Chondroid lipoma in a child.
ABSTRACT Chondroid lipoma (CL), a rare lipoma variant, has not been described well for patients younger than 14 years of age. We herein report an extremely unusual instance of CL in a 7-year-old child. The cut surface of the tumor showed peculiar tan-brown and yellow-white areas. Histopathological sections showed the presence of eosinophilic variably vacuolated round- to oval-spindle cells in a myxo-hyaline background. The findings were consistent with CL. The case is reported because of its extreme rarity.
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ABSTRACT: Chondroid lipoma is a rare, benign soft tissue tumor with features of both embryonal fat and embryonal cartilage that most often arises in the proximal limb and limb girdles of adult women. Histologically, it comprises nests and cords of rounded cells with granular eosinophilic or multivacuolated, lipid-containing cytoplasm within prominent myxohyaline stroma and may be morphologically confused with some sarcomas. Correct diagnosis is crucial to avoid overtreatment because it does not recur or metastasize, and simple excision is curative. The etiology of chondroid lipoma remains unknown, but it appears genetically distinct, with a reciprocal t(11;16)(q13;p13) translocation identified in an increasing number of cases. We review the literature on chondroid lipoma, discussing tumor histology, immunohistochemistry, ultrastructure, and differential diagnosis, and summarize the molecular genetic features so far known.Annals of diagnostic pathology 06/2012; 16(3):230-4. DOI:10.1016/j.anndiagpath.2012.01.002 · 1.11 Impact Factor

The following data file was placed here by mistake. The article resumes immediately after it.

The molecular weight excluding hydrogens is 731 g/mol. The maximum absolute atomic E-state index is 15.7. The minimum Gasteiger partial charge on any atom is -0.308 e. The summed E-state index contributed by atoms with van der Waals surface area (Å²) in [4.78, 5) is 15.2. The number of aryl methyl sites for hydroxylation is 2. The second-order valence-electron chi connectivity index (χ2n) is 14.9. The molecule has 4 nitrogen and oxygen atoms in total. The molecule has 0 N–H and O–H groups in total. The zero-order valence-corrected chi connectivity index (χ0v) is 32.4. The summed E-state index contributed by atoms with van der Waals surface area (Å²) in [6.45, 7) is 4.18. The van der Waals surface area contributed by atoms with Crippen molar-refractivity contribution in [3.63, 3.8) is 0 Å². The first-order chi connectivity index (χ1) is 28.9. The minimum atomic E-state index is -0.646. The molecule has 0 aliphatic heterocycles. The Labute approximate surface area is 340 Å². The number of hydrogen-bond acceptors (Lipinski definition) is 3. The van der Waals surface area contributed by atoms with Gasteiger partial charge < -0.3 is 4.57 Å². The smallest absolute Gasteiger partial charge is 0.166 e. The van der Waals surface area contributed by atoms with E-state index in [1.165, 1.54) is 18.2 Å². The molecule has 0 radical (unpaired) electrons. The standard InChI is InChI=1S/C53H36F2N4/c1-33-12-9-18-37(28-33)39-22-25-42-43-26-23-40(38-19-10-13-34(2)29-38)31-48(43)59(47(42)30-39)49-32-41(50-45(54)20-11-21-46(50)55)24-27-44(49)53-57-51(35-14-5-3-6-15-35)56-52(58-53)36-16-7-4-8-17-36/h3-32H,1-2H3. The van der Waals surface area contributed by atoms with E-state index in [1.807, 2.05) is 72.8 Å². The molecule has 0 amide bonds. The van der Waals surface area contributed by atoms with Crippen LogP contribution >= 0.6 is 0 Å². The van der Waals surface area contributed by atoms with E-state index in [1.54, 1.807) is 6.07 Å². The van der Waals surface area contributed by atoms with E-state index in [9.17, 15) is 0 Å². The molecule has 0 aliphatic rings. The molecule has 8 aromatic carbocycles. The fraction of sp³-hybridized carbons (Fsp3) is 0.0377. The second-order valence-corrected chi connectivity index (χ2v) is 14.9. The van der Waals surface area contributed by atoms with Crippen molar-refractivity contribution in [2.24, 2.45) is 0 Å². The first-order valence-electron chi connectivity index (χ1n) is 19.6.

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ABSTRACT: Lipomatous tumours are rare in the head and neck region. Their biological behaviour varies greatly, from absolutely benign to histologically benign but locally infiltrative and, finally, invasive with metastatic potential. Each lipomatous tumour has to be treated accordingly. It is of paramount importance before eventual surgery is planned to perform adequate imaging, diagnostic biopsy and careful assessment. Only in small (<5 cm), superficial soft tissue tumours or when magnetic resonance imaging has demonstrated specific features of lipoma, may diagnostic biopsy be omitted. In these cases, expectant management or simple excision is appropriate. Adequate preoperative diagnosis is important to assure adequate tumour control as well as optimal functional and cosmetic outcome. The major problem in the treatment of lipomatous tumours of the head and neck region is the presence of nearby delicate structures. Especially, wide surgical excision of liposarcomas may be hindered by anatomic constraints and may result in impaired functional and cosmetic outcome. Neoadjuvant radiotherapy and specific systemic chemotherapy may be helpful in the treatment of liposarcoma, especially when unresectable or when primary surgery is expected to result in poor oncological, functional or cosmetic outcome. Greater emphasis placed on the underlying biology of individual sarcoma subtypes, development and evaluation of novel therapies and greater specificity in the selection of chemotherapy agents based on activity in individual histological subtypes are expected to lead to improved efficacy of systemic treatment.Archives of Oto-Rhino-Laryngology 05/2014; 272(5). DOI:10.1007/s00405-014-3065-8 · 1.61 Impact Factor